Lila Flowers (12) and Cari Flowers (11) stand side-by-side in front of a white backdrop, smiles wide and brilliant, hair catching the wind, generated by a fan, at just the right angle to lift it. A photographer rapidly snaps shots, photo assistants adjust overwhelmingly bright lights and creative directors, managers and agents look on, arms crossed and hands on their chins, watching critically but approvingly.
In a movie, the scene would be a quick, painless photo shoot full of drama and panning video clips. But according to Lila, modeling is far from quick. Or painless.
“There’s shoots for lots of different kinds of things, so that [determines] how long it is,” Lila said. “I’ve had two-hour shoots, but … I’ve also had 10-hour shoots. For me, the average is about six hours for a shoot.”
Lila began modeling three years ago after she was scouted by No Ties Management, a modeling agency based in downtown San Diego. But, this was not the first time she was approached with suggestions to start modeling.
“I’ve had people tell me that I should [model] just because I was always tall, super skinny, just from my metabolism,” Lila said. “I’ve had people give me little business cards for agencies … but I was just super young at the time and very much not in the state to start modeling.”
For Cari, who signed with No Ties Management six months ago, there was a different barrier: braces. She often accompanied her sister to shoots without being able to model herself.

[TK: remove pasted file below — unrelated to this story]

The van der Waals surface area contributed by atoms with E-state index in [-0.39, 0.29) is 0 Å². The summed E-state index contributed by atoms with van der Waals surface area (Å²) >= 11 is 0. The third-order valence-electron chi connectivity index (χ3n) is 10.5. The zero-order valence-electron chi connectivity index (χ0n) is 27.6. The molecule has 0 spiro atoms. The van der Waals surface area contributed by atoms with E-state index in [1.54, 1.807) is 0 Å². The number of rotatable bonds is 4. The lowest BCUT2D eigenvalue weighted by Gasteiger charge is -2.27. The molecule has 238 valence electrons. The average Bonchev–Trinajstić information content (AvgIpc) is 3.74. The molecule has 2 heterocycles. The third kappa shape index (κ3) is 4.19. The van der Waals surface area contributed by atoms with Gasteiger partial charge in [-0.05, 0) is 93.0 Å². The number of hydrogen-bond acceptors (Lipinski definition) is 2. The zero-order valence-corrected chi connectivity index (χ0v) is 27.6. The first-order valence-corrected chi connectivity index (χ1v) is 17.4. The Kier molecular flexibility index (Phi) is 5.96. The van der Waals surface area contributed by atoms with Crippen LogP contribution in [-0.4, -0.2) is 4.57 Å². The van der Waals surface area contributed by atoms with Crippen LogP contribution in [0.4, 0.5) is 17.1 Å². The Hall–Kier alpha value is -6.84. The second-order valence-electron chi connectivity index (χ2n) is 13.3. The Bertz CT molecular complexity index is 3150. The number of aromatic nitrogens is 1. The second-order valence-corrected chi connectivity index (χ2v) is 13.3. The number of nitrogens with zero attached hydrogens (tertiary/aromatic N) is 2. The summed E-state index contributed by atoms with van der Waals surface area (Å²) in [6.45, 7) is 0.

“I honestly thought that modeling was the stupidest thing when I was younger, and when [Lila] got scouted I was like, ‘Wow, that’s going to be super boring for her,’” Cari said. “But I went to a couple of her shoots and I saw it actually happen, and I [thought], ‘Oh, that’s actually kind of cool.’”
A photo shoot, where hair and makeup alone take an hour and a half, is not always be as routine as it seems, according to Lila.
“You can start with one look, and then you go and change your hair and makeup and you wear another look,” Lila said. “Or you keep the same hair and makeup, and you’re changing clothes all the time. It’s really different [each time].”
Cari said that even the locations of shoots drastically differ.
“One time, I showed up, and it was in a big studio, and everything was super professional,” Cari said. “And one time, I showed up, and we got ready in an RV. You honestly don’t know what to expect.”
Lila and Cari both work at Brandy Melville in Pacific Beach, so much of their modeling is done for the store. They have done shoots for Hollister, Urban Decay, Claire’s, Pura Vida Bracelets and other local, “up-and-coming” companies, Cari said. They describe their style as simply “relaxed, casual and easy-going.”
For Lila, modeling has turned into a passion that will continue after high school. She recently signed a contract with DNA, a New York City-based modeling agency, and will move there to try to make a go of New York modeling.
“[DNA] is [the] number one [modeling agency] in New York, which is cool because New York is the fashion hub of the United States,” Lila said. “Eventually, once this starts to slow down, I’m going to try to balance my schedule and obviously go back to school, but I’m really excited about [modeling in New York].”
For Cari, who still has a year before graduating from TPHS, the future is still uncertain — she does not know yet whether she will follow her sister in the modeling industry.
“I wanted to be a marine biologist, but when I started modeling I saw a different aspect of everything,” Cari said. “I still don’t really know what I want to do.”
Like many jobs that seem glamorous, modeling combines the exciting with the mundane, the perception with the reality. Lila and Cari Flowers have front row seats to it all.